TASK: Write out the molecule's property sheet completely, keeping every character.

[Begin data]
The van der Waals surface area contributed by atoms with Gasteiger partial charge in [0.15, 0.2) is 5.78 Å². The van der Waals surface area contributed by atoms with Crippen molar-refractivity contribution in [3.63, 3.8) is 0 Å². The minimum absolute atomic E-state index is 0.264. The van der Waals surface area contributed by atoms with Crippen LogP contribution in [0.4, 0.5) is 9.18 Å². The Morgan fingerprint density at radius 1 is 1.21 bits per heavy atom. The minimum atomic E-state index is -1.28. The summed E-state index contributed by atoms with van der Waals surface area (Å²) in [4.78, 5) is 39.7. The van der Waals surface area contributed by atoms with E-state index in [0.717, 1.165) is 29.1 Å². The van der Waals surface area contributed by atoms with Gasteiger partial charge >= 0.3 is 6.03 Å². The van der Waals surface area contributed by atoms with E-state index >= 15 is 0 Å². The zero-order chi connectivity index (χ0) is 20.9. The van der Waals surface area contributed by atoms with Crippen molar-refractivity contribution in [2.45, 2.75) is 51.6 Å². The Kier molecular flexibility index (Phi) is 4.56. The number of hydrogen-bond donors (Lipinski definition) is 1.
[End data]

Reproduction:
The van der Waals surface area contributed by atoms with Gasteiger partial charge in [0.15, 0.2) is 5.78 Å². The van der Waals surface area contributed by atoms with Crippen molar-refractivity contribution in [3.63, 3.8) is 0 Å². The minimum absolute atomic E-state index is 0.264. The van der Waals surface area contributed by atoms with Crippen LogP contribution in [0.4, 0.5) is 9.18 Å². The Morgan fingerprint density at radius 1 is 1.21 bits per heavy atom. The minimum atomic E-state index is -1.28. The summed E-state index contributed by atoms with van der Waals surface area (Å²) in [4.78, 5) is 39.7. The van der Waals surface area contributed by atoms with E-state index in [0.717, 1.165) is 29.1 Å². The van der Waals surface area contributed by atoms with Gasteiger partial charge >= 0.3 is 6.03 Å². The van der Waals surface area contributed by atoms with E-state index >= 15 is 0 Å². The zero-order chi connectivity index (χ0) is 20.9. The van der Waals surface area contributed by atoms with Crippen molar-refractivity contribution in [2.45, 2.75) is 51.6 Å². The Kier molecular flexibility index (Phi) is 4.56. The number of hydrogen-bond donors (Lipinski definition) is 1.